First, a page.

Jessica Kolopenuk (Cree, Peguis First Nation) is an assistant professor at the Faculty of Native Studies at the University of Alberta. Her doctoral project, The Science of Indigeneity: DNA Beyond Ancestry is a study of how, in Canada, genomic knowledge is impacting what it means to be Indigenous in the fields of forensic science, biomedical research, and physical anthropology. She identifies productive spaces where Indigenous peoples might intervene to govern the genomic sciences that affect their bodies, territories, relatives, and peoples. Over the past two years she has been involved with developing the Indigenous Science, Technology, and Society Research and Training Program and Network (Indigenous STS), which aims to support scientific literacy and capacity among Indigenous peoples. Additionally, Jessica is a co-organizer of the Summer internship for INdigenous peoples in Genomics Canada (SING Canada). She is also currently working with the Government of Canada and with the National Geographic Society respectively, to development Indigenous-led and decolonial science policy and bioethics. In 2018, she was awarded the Canadian Science Policy Centre’s Award of Excellence in Science Policy.
An introductory survey of current issues affecting Indigenous peoples in Canada and their efforts to confront their colonial relationships with and within Canadian society. Not open to students with credit in NS 211. Sections offered at an increased rate of fee assessment; refer to the Tuition and Fees page in the University Regulations sections of the Calendar.Winter Term 2023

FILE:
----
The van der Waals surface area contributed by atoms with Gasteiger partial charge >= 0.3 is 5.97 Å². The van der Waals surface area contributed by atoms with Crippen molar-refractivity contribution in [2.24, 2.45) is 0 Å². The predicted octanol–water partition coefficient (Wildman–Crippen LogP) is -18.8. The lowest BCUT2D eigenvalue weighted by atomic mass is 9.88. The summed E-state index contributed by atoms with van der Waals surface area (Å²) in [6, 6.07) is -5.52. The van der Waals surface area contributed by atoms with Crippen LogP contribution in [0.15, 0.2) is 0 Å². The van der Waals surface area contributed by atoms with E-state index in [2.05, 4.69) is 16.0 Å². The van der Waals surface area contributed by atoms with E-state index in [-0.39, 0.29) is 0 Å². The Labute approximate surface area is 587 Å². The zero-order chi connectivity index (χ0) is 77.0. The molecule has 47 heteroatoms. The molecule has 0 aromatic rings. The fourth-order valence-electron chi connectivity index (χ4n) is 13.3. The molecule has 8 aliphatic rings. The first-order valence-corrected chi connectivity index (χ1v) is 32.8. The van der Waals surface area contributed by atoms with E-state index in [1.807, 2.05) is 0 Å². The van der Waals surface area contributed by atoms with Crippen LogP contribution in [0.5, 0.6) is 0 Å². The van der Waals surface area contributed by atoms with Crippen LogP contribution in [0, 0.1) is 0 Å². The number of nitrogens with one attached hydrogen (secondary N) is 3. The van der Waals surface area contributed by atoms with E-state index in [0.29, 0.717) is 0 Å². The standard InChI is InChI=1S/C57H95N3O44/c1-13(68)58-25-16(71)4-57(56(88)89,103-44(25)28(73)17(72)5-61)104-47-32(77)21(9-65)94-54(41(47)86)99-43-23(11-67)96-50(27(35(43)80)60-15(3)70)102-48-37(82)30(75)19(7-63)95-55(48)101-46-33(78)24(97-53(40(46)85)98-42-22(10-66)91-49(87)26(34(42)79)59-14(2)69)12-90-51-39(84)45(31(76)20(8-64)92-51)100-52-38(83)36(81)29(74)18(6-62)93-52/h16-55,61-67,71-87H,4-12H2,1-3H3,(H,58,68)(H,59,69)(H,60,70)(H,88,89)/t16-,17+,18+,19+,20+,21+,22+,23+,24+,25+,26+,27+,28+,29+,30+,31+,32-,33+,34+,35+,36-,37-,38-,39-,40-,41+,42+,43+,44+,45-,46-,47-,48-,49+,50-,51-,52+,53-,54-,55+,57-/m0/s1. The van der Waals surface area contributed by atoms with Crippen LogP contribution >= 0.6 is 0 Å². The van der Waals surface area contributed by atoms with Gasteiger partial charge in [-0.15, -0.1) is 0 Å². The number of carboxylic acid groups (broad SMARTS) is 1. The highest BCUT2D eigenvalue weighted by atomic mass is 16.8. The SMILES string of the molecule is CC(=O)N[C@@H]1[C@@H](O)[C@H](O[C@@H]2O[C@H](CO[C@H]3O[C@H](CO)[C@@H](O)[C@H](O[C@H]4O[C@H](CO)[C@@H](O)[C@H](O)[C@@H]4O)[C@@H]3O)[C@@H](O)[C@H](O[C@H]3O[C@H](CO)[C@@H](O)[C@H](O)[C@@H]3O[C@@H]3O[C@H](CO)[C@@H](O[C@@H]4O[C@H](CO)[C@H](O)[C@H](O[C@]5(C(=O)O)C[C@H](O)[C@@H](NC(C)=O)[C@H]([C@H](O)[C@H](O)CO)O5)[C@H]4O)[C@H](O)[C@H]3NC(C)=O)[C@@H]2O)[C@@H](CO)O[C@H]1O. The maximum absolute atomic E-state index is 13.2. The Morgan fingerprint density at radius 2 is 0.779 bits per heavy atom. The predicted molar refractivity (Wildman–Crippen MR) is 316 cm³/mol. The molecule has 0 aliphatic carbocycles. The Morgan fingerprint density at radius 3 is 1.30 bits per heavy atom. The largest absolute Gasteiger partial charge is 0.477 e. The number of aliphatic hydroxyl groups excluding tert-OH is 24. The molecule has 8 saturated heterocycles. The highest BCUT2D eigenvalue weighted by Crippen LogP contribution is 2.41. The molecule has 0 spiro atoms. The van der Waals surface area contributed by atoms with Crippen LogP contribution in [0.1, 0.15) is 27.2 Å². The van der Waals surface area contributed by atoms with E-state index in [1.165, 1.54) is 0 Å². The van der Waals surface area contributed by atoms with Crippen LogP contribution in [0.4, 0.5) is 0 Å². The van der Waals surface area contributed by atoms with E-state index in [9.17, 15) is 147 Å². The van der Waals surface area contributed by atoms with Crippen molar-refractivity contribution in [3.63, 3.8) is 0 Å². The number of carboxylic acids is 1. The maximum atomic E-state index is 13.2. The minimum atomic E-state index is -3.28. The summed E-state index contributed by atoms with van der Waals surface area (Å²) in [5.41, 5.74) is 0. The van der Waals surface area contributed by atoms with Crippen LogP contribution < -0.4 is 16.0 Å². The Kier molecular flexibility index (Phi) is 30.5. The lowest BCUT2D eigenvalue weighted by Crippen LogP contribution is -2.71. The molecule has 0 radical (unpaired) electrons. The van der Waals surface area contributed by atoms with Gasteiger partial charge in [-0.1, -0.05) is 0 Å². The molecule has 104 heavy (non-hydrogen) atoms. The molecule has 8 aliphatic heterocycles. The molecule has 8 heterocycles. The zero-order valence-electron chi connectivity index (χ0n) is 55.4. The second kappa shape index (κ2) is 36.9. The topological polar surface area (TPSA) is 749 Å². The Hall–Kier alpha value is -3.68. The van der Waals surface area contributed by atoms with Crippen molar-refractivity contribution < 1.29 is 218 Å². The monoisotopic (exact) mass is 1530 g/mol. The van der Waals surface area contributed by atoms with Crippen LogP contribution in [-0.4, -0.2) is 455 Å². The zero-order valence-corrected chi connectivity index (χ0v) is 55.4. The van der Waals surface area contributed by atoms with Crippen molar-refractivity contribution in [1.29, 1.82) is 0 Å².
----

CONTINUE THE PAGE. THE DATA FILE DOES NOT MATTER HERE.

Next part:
This course introduces students to the long and complicated relationships between science and technology fields, broader dynamics of colonialism, and increasing demands for Indigenous governance of the sciences and technologies that affect them.Winter Term 2023
This course focuses on the historic epidemic diseases that devastated Indigenous communities following the arrival of Europeans in this hemisphere. Students will study evidence for health and disease and for the size of the Indigenous population before contact, the epidemiology and impacts of infectious diseases that accompanied Europeans to the Americas, and the transition to a different disease profile in the 20th century. Indigenous and European approaches to well-being and disease will be considered. Prerequisites: NS 110, 111 and 240 or 290 or consent of the Faculty.Fall Term 2022
This seminar introduces students to the history of and various theoretical concepts deemed important to the discipline of Indigenous Studies..Fall Term 2022
This course engages students with theoretical concepts seminal to the discipline of Indigenous Studies. Students will gain a thorough understanding of the Indigenous Studies theoretical field and will be able to specifically identify theory relevant to their explicit research project. Through Indigenous theory, students will be able to identify ethical issues in relation to research with Indigenous communities.Fall Term 2022